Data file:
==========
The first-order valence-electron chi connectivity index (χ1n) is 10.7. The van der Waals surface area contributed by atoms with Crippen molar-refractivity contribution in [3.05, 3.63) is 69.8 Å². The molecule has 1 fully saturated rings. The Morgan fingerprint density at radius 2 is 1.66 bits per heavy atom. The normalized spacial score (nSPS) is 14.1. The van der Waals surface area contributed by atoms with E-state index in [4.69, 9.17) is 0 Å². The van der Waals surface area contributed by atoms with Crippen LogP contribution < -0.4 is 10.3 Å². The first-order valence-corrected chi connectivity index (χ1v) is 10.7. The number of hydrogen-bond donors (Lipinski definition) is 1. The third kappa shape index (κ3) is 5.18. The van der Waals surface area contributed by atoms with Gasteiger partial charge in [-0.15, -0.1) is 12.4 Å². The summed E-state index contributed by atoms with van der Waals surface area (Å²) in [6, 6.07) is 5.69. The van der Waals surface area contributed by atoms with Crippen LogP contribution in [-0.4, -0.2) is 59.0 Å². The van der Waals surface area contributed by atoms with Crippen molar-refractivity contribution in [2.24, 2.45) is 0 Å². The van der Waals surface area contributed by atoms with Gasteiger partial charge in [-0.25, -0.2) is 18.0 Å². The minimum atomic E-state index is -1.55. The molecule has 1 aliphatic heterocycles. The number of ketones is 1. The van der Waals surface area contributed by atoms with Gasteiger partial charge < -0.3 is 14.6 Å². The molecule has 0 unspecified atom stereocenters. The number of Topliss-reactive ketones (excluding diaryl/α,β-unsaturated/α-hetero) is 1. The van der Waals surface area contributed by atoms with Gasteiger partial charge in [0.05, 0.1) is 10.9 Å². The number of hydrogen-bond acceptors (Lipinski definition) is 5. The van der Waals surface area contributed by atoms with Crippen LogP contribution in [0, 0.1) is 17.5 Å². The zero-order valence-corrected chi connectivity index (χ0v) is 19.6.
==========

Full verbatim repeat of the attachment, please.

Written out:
The first-order valence-electron chi connectivity index (χ1n) is 10.7. The van der Waals surface area contributed by atoms with Crippen molar-refractivity contribution in [3.05, 3.63) is 69.8 Å². The molecule has 1 fully saturated rings. The Morgan fingerprint density at radius 2 is 1.66 bits per heavy atom. The normalized spacial score (nSPS) is 14.1. The van der Waals surface area contributed by atoms with E-state index in [4.69, 9.17) is 0 Å². The van der Waals surface area contributed by atoms with Crippen LogP contribution < -0.4 is 10.3 Å². The first-order valence-corrected chi connectivity index (χ1v) is 10.7. The number of hydrogen-bond donors (Lipinski definition) is 1. The third kappa shape index (κ3) is 5.18. The van der Waals surface area contributed by atoms with Gasteiger partial charge in [-0.15, -0.1) is 12.4 Å². The summed E-state index contributed by atoms with van der Waals surface area (Å²) in [6, 6.07) is 5.69. The van der Waals surface area contributed by atoms with Crippen LogP contribution in [-0.4, -0.2) is 59.0 Å². The van der Waals surface area contributed by atoms with Crippen molar-refractivity contribution in [2.24, 2.45) is 0 Å². The van der Waals surface area contributed by atoms with Gasteiger partial charge in [-0.25, -0.2) is 18.0 Å². The minimum atomic E-state index is -1.55. The molecule has 1 aliphatic heterocycles. The number of ketones is 1. The van der Waals surface area contributed by atoms with Gasteiger partial charge < -0.3 is 14.6 Å². The molecule has 0 unspecified atom stereocenters. The number of Topliss-reactive ketones (excluding diaryl/α,β-unsaturated/α-hetero) is 1. The van der Waals surface area contributed by atoms with Gasteiger partial charge in [0.05, 0.1) is 10.9 Å². The number of hydrogen-bond acceptors (Lipinski definition) is 5. The van der Waals surface area contributed by atoms with Crippen LogP contribution in [0, 0.1) is 17.5 Å². The zero-order valence-corrected chi connectivity index (χ0v) is 19.6.